Competition for Mars heats up 25 years on
- Intensifying rivalry between China and the United States has revived the space race as anniversary of first wheeled vehicle to roam and explore red planet is marked
A silver lining of the last Cold War was that it accelerated space exploration. Its spin-off technology led to many innovations such as those in telecommunications, advanced industrial materials and rocketry that have become part of our contemporary world.
The intensifying rivalry between China and the United States, while worrying in other domains from the world economy to the military, has revived the space race. It behoves all sides to avoid militarising space, and to compete benignly for the benefits of all.
This year marks the 25th anniversary of the Mars landing of Sojourner, the Nasa robotic rover that was the first wheeled vehicle to roam, explore and collect data on the red planet. Since then, exploration has never stopped. Today, Mars has become a busy planet for study. In late June, China’s first Mars mission successfully completed collecting data from the entire surface of the planet.
However, the Tianwen-1 orbiter will stay in orbit and continue surveying the planet with its onboard remote sensors while seeking opportunities for future experiments. It will also continue to operate as a relay satellite for the instruments aboard the Zhu Rong rover, which will stay in hibernation during the storm season, but may be reactivated if the weather improves around December.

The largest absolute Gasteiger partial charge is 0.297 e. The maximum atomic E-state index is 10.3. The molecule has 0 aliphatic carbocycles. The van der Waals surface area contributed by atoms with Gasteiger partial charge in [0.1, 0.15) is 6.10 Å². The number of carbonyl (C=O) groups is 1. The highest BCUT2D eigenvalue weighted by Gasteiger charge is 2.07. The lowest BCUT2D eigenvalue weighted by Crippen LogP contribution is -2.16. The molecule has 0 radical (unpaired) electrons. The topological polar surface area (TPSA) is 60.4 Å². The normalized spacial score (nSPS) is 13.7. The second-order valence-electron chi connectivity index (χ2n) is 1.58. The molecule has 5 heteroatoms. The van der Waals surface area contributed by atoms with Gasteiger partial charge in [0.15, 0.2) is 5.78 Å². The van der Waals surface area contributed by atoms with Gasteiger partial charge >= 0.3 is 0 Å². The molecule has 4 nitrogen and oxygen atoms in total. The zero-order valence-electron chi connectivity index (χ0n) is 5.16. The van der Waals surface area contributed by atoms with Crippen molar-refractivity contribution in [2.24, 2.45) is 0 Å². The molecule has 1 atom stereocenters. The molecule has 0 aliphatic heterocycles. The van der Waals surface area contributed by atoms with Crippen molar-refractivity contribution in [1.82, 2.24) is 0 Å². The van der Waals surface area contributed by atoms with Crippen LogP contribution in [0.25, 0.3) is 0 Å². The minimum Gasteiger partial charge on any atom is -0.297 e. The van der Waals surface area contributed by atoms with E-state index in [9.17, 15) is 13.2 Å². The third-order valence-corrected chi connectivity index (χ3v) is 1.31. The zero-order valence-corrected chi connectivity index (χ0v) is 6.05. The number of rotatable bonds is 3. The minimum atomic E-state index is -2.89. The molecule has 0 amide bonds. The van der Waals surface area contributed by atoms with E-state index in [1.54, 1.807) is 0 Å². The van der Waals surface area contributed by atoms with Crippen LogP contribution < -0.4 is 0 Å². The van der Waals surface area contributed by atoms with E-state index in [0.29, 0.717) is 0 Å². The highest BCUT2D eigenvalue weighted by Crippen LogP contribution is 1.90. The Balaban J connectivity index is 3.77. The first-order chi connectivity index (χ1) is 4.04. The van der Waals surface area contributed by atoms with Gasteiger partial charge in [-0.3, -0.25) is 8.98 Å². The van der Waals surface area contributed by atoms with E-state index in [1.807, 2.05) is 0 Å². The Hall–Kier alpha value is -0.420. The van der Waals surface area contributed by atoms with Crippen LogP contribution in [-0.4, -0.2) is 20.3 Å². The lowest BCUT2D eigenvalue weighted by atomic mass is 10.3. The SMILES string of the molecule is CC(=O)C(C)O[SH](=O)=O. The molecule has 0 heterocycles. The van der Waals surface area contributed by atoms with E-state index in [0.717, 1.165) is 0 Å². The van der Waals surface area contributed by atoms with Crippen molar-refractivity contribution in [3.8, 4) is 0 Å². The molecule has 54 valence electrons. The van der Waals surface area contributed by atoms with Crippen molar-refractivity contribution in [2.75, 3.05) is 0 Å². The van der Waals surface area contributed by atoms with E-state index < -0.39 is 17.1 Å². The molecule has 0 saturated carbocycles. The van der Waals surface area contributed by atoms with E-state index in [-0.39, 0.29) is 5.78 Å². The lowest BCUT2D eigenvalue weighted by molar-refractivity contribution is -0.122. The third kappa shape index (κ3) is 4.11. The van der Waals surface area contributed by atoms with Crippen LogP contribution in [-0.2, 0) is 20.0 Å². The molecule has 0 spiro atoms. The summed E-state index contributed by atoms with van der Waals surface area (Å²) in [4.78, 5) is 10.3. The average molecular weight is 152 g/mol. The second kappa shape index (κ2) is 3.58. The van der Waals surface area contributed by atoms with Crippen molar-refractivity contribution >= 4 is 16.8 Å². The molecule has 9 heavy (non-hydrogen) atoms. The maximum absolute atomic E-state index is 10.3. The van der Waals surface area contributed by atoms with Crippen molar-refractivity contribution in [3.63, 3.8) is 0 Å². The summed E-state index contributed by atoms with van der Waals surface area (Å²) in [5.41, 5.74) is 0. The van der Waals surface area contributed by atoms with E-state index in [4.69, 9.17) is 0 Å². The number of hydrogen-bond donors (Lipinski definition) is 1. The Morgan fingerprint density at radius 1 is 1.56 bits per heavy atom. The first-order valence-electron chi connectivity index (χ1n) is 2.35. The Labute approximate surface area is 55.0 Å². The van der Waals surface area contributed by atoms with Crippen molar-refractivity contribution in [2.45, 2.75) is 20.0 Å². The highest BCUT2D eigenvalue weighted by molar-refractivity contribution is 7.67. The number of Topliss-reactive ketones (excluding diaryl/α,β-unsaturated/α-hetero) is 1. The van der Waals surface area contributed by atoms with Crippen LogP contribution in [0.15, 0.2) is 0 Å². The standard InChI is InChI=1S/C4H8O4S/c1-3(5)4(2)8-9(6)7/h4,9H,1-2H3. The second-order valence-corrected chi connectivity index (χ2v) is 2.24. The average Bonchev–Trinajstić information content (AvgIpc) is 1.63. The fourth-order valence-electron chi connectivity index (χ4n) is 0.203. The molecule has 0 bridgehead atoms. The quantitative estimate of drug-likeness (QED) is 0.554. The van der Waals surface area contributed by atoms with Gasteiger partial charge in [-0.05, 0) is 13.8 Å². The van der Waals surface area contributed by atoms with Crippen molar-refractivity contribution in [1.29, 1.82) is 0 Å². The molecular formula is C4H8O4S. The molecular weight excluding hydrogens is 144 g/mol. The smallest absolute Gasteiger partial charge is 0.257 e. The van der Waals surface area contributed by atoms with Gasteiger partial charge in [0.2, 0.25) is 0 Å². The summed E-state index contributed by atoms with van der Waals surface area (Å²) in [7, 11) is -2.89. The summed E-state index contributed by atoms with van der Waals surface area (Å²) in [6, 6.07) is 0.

Among the neighbours of Zhu Rong will be Nasa’s Perseverance Mars rover, which has recently collected its ninth Martian rock sample for possible return to Earth. Nasa has at least one other rover and lander still operational on the planet.
Besides China and the US, India, the European Union, Russia and the United Arab Emirates are all finalising or planning missions to the red planet this decade. SpaceX, the private aerospace company headed by tech billionaire Elon Musk, has plans to put humans on Mars, though its top engineers admit the goal is still “aspirational”. Besides the spearheads of such ventures, other countries including Japan, India, South Korea and Australia also contribute to various space missions.
In an ideal world, nations would work together on problems on Earth and explore space together. In the real world, it needs intense geopolitical rivalry to revive and step up space exploration.